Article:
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Torta del Casar

It takes the milk of twenty sheep to make just one wheel of Torta del Casar, so named because of its resemblance to a Spanish torta or cake, and we’re grateful for every last ewe. Using the buds of cardoon thistles, a kind of wild artichokes that grow wild on the rugged terrain of Extremadura, Spain, raw milk from Merino and Entrefina sheep transforms from a rich liquid into a veritable custard of cheese. Undeniably unique--at once floral and gamey, buttery and tangy, with the flavor of briny, lye-cured olives and the aroma of rising bread dough—and difficult to get, Torta del Casar is made by only eight dairies and just 10 percent of its already small production reaches the US. Given its rarity, we like to celebrate its arrival on our cheese boards by carefully trimming away the top rind and scooping out the pudding-esque paste with thick slices of Spanish chorizo and hunks of fresh bread. A flute of fruity cava seems the appropriate celebratory partner.

Just the facts

Country Spain
Milk Type Sheep
Pasteurization Pasteurized
Rennet Type Thistle
Age No
Cheese Type Manchego and Sheepy
Wheel Weight 1 - 1.5 pounds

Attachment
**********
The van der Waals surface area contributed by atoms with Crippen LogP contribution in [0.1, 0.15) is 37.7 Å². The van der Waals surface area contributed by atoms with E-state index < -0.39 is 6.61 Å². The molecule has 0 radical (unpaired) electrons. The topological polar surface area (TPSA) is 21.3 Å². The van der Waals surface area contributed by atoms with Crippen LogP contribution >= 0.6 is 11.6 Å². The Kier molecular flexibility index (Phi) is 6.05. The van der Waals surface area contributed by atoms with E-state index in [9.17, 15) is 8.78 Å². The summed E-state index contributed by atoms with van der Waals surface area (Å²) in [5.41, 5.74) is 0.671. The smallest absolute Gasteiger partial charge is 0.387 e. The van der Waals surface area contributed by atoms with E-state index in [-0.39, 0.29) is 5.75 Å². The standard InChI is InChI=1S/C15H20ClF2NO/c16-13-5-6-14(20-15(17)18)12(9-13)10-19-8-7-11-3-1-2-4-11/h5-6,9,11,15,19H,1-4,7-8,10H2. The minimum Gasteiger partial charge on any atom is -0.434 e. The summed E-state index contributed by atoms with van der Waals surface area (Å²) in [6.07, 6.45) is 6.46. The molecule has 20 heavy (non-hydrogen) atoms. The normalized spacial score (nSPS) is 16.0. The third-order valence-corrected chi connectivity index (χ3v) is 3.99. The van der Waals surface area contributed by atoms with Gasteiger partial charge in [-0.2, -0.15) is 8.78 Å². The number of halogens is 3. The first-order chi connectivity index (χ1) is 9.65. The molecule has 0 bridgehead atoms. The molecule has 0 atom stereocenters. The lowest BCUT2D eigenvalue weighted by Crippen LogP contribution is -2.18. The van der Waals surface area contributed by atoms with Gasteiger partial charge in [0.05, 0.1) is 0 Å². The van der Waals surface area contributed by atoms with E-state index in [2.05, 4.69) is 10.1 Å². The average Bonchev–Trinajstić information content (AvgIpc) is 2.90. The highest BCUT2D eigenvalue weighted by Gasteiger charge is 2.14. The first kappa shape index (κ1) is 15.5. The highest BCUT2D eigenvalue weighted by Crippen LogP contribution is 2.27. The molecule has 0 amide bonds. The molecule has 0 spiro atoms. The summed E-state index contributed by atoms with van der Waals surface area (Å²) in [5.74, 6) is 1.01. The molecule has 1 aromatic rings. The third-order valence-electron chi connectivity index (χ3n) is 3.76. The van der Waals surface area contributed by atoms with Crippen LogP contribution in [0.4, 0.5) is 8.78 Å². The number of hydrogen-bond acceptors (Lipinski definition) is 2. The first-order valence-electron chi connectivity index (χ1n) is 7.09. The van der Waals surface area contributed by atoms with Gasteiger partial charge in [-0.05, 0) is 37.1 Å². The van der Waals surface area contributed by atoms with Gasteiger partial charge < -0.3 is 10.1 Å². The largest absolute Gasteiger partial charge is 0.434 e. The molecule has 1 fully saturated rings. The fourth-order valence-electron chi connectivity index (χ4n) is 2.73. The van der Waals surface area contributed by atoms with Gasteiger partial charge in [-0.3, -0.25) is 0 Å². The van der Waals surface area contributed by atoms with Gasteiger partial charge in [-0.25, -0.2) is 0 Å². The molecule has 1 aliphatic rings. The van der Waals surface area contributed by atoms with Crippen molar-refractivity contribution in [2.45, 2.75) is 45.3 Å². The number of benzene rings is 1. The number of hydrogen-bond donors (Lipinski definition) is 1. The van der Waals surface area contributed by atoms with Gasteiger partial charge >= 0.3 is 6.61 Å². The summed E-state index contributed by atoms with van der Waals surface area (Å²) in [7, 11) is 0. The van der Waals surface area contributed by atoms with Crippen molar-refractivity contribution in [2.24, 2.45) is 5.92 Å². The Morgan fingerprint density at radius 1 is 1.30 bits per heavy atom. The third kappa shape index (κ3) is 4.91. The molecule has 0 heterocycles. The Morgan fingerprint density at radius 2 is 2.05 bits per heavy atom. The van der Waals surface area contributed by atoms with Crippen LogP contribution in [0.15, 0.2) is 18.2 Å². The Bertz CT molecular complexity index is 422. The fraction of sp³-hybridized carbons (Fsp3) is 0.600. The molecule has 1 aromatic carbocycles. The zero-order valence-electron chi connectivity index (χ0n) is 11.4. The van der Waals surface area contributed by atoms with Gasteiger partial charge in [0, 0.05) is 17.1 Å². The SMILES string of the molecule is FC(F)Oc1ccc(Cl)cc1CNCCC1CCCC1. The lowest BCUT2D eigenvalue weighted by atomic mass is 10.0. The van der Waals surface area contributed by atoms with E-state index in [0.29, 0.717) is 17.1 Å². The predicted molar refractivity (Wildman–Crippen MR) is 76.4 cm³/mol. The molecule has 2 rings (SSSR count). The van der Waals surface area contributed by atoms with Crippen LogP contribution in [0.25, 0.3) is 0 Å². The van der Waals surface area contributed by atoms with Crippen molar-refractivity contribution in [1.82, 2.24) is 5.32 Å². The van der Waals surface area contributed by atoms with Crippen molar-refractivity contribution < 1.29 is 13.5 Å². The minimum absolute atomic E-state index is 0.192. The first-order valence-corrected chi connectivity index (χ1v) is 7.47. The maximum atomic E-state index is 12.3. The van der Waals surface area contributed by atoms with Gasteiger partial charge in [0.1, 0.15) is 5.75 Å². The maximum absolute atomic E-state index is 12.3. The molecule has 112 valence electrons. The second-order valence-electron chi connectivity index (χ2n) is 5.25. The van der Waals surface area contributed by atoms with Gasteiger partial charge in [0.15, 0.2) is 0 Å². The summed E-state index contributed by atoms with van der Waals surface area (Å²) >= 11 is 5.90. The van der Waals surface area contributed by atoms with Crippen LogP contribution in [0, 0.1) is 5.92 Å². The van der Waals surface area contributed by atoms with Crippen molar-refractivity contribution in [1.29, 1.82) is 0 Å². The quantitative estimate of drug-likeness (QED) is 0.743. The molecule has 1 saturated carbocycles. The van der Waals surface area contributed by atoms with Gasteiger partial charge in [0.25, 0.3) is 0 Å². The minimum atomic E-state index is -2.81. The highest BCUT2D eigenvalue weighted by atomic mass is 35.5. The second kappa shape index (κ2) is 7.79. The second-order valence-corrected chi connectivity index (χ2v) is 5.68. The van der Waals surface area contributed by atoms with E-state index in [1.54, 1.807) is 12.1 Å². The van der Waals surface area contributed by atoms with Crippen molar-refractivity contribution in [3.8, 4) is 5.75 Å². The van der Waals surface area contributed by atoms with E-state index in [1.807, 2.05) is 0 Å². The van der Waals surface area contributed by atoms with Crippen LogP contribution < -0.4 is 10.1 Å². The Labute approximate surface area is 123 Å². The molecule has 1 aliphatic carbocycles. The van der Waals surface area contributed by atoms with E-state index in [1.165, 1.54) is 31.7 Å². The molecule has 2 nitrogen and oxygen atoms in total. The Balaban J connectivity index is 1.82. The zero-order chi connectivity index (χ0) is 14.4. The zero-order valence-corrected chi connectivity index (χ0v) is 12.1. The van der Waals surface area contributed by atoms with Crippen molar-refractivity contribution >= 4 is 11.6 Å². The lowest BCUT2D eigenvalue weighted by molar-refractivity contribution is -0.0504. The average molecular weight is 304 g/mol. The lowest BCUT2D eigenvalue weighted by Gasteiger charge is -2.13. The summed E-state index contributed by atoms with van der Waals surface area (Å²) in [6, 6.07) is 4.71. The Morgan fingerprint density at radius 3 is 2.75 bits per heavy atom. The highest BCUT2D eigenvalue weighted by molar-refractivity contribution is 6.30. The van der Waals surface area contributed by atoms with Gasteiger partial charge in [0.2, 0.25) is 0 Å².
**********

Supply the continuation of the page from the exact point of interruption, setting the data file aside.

Pairing Recommendations

Pour a glass of...

  • Farmhouse Ales

    Farmhouse, Saison, Bière de Garde, Lambic, Sour Beer

    Farmhouse ales, instead of being driven by malt or hops, depend on the yeast for their distinctive spicy, floral, and tart flavors. Commonly made by brewers in France and Belgium, farmhouse ales are usually light in color and body and quite effervescent. From time to time, brewers allow wild yeasts to ferment the beer, resulting in a brew that falls somewhere in between pleasantly bright to bracingly sour.
    Pair with: Mushroomy Brie Fermier or funky, bacony Epoisses are matches made in heaven.

  • Riesling

    This food-friendly wine ranges from super sweet to quite dry. Acidity, minerality, and aromas of tropical fruit are almost always present.

    Dry: Characterized by bracing acidity and stark minerality. Tropical fruit on the nose, stunningly balanced flavor overall.
    Pair with: This versatile wine works equally well with a fresh chevre (bringing out acidity) as it does a stinky Alsatian Munster (playing up the sweet/salty contrast).

    Sweet: The other end of the spectrum offers a cloyingly sweet, syrupy wine. Aromas of ripe peaches and tropical fruit dominate, along with floral, perfumed accents.
    Pair with: With something this strong it’s best to contrast the sweetness with something funky or salty: A pungent washed rind like Grayson or a punchy blue like Bleu du Bocage.


  • Chenin Blanc

    Crisp and acidic with light minerality. You may smell stone fruit, apples, pear, quince, even some fresh herbs.

    Pair with: Tangy Loire Valley goat cheese to bring out crisp, mineral qualities in both. Something like Selles-sur-Cher will work perfectly! 

Torta del Casar zoom

Makes a great cheese plate with...